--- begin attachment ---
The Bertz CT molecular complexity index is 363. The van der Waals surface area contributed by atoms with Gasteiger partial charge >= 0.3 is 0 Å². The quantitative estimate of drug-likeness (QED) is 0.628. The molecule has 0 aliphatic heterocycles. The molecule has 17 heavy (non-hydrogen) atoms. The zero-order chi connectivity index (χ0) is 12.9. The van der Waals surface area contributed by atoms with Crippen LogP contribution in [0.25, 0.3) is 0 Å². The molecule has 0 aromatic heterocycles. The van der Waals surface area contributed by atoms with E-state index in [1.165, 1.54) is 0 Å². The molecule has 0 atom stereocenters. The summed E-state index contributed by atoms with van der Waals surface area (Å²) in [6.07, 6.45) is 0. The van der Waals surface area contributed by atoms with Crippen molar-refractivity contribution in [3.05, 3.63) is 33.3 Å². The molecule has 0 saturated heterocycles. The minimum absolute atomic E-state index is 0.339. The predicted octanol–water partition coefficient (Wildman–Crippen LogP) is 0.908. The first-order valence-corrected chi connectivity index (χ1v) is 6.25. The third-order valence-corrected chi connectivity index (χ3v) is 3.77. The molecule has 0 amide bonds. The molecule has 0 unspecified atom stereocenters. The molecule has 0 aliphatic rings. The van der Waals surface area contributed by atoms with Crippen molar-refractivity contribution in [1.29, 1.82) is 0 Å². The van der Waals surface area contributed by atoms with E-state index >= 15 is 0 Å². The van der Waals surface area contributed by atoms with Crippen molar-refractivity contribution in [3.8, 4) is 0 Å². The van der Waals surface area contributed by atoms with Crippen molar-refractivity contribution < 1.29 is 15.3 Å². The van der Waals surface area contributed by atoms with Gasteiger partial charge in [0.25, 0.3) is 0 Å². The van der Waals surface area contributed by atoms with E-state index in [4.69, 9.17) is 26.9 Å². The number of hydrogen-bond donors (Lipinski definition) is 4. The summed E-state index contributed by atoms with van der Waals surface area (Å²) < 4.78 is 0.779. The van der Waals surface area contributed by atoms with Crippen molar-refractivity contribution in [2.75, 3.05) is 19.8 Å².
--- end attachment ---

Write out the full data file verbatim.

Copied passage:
The Bertz CT molecular complexity index is 363. The van der Waals surface area contributed by atoms with Gasteiger partial charge >= 0.3 is 0 Å². The quantitative estimate of drug-likeness (QED) is 0.628. The molecule has 0 aliphatic heterocycles. The molecule has 17 heavy (non-hydrogen) atoms. The zero-order chi connectivity index (χ0) is 12.9. The van der Waals surface area contributed by atoms with Crippen LogP contribution in [0.25, 0.3) is 0 Å². The molecule has 0 aromatic heterocycles. The van der Waals surface area contributed by atoms with E-state index in [1.165, 1.54) is 0 Å². The molecule has 0 atom stereocenters. The summed E-state index contributed by atoms with van der Waals surface area (Å²) in [6.07, 6.45) is 0. The van der Waals surface area contributed by atoms with Crippen molar-refractivity contribution in [3.05, 3.63) is 33.3 Å². The molecule has 0 saturated heterocycles. The minimum absolute atomic E-state index is 0.339. The predicted octanol–water partition coefficient (Wildman–Crippen LogP) is 0.908. The first-order valence-corrected chi connectivity index (χ1v) is 6.25. The third-order valence-corrected chi connectivity index (χ3v) is 3.77. The molecule has 0 amide bonds. The molecule has 0 unspecified atom stereocenters. The molecule has 0 aliphatic rings. The van der Waals surface area contributed by atoms with Crippen molar-refractivity contribution in [1.29, 1.82) is 0 Å². The van der Waals surface area contributed by atoms with E-state index >= 15 is 0 Å². The van der Waals surface area contributed by atoms with Crippen molar-refractivity contribution in [3.8, 4) is 0 Å². The van der Waals surface area contributed by atoms with Crippen molar-refractivity contribution < 1.29 is 15.3 Å². The van der Waals surface area contributed by atoms with Gasteiger partial charge in [0.25, 0.3) is 0 Å². The van der Waals surface area contributed by atoms with E-state index in [4.69, 9.17) is 26.9 Å². The number of hydrogen-bond donors (Lipinski definition) is 4. The summed E-state index contributed by atoms with van der Waals surface area (Å²) < 4.78 is 0.779. The van der Waals surface area contributed by atoms with Crippen molar-refractivity contribution in [2.75, 3.05) is 19.8 Å².